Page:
BEIRUT/NEW YORK: The head of the rebel Free Syrian Army has visited the coastal province of Latakia, according to video footage, a show of force in the home province of President Bashar Assad’s family.
Several villages in Latakia, which is a stronghold of Assad’s Alawite sect, have been overrun by Sunni Muslim insurgents over the past few days.
In the video posted on the opposition Syrian National Coalition’s Facebook page, rebel military chief Gen. Salim Idriss walks with a small group of fighters through hilly terrain.
Dressed in civilian clothes with a shoulder holster and a pistol, Idriss tells them that he visited the front to see the “important achievements and great victories that were made by our brother rebels in the coast.”
“We are here to confirm that the command is fully coordinating with the coastal command,” he said.
Coalition spokeswoman Sarah Karkour confirmed the visit to Latakia took place Sunday. She did not specify whether Idriss went to the newly captured territory.
Idriss’ forces are backed by the West, but the Latakia offensive is being led by two Al-Qaeda-linked groups who have killed hundreds of people this month and driven hundreds more to seek refuge on the Mediterranean coast.
Underfunded and fragmented, Idriss’ men have been overshadowed by these hard-line groups and some more moderate rebel leaders have been killed in power struggles with Al-Qaeda affiliates that include foreign fighters.
The United Nations Office for the Coordination of Humanitarian Affairs has received reports over the past two days that “indicate more than 3,000 families have been displaced from around 30 villages around Latakia,” U.N. spokesman Eduardo del Buey said Monday.
“The Syrian government has opened three shelters but reports indicate that 80 percent of the displaced people are staying with relatives and host communities inside Latakia,” he said.
One extremist group, the Islamic State of Iraq and Greater Syria, issued a statement Sunday saying its militants were now “a stone’s throw from Qardaha,” the Assad family’s hometown. It said the militants had fired rockets into the town.
The rebel advance into Alawite territory is a major gain for Assad’s foes after months of setbacks during which they lost ground around the capital Damascus and the central city of Homs.
In the northern city of Raqqa meanwhile, protesters have held daily demonstrations against jihadists, demanding the release of “hundreds” of missing people including an Italian Jesuit priest, a watchdog said Monday.News of the protests comes two weeks after Father Paolo Dall’Oglio went missing when he went to meet commanders of the jihadist group in late July to ask for the release of kidnapped activists.
“Demonstrations have been held daily for two weeks demanding the release of hundreds of civilians” kidnapped by the group, including Dall’Oglio, said the Syrian Observatory for Human Rights, an opposition activist group.
The Britain-based watchdog described Dall’Oglio as a “messenger of peace” and “a friend of the Syrian opposition” to Assad’s regime.
Raqqa is the only provincial capital to have fallen out of regime hands since the start of Syria’s protest movement in March 2011.
The Observatory Monday also reported clashes in Raqqa five days ago that pitted the Islamic State of Iraq and Greater Syria against a local rebel group.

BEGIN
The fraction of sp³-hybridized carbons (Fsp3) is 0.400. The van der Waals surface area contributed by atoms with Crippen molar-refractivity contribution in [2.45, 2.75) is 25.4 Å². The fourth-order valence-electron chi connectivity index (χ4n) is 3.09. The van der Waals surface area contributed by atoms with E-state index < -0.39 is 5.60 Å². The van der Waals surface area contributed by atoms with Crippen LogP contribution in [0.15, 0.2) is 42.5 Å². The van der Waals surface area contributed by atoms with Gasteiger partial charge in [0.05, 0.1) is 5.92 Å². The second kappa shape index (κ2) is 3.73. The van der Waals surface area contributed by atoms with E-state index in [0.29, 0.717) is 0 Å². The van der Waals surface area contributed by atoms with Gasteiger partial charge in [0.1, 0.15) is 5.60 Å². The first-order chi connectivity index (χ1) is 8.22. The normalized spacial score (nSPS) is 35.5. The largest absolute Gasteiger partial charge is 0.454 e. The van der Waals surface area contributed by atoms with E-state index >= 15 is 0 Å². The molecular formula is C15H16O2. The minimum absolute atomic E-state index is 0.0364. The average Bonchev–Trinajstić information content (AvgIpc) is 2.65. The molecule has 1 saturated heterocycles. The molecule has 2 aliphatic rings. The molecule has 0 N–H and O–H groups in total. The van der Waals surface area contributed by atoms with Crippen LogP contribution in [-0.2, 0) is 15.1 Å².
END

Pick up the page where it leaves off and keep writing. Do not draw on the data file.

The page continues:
The fighting broke out after jihadists “attacked the headquarters of the Ahfad al-Rasul brigade in the Mahatta neighborhood of Raqqa,” said the monitoring group.
In protests the day after, residents called on jihadists “to leave” their area, the Observatory added.
In the east of the country, Nearly 60 Syrian soldiers and jihadists have been killed in three days of fighting in Deir al-Zor, the largest city in eastern Syria where rebels have made advances, the Observatory said.
At least 33 jihadist fighters have been killed since Saturday, according to the Syrian Observatory.
The group, which relies on a network of activists, doctors and lawyers on the ground, said 25 regime forces were also killed in the clashes.
“The clashes are very intense, the fighters are using several tanks they have, while the army is shelling pockets” of jihadists, Observatory director Rami Abdel-Rahman told AFP.
The jihadist fighters are concentrating their efforts on the district of Huweika, home to several government buildings and security headquarters.
Syria’s state news agency SANA said Monday the army had “killed terrorists in the Senaa neighborhood and other terrorists were killed when a car they rigged with explosives detonated.”
Meanwhile, United Nations diplomats said U.N. chemical weapons experts have delayed their departure to Syria because of differences with Damascus over how they will investigate alleged attacks.
The experts, led by Ake Sellstrom of Sweden, were supposed to have left over the weekend and to have begun work this week.
But “there has been a delay,” said a diplomat, adding that the experts “wanted assurances on the modalities [of the investigation] and they haven’t received them.”
Questioned about the report, del Buey declined to comment on the reasons for the delay. But he confirmed that the experts “are not there yet.”
“We are still working on the logistical challenges,” he said. “As we said last week they are gathered in The Hague and the logistics are being worked out with the Syrian authorities.”
The U.N. last month reached a framework agreement with the Syrian government on the mission but has been awaiting a final green light from Damascus.
One of the sites to be investigated is Khan al-Assal, near Aleppo, where the government says rebels used chemical weapons on March 19, killing at least 26 people, including 16 Syrian soldiers.
The opposition says government forces carried out the attack.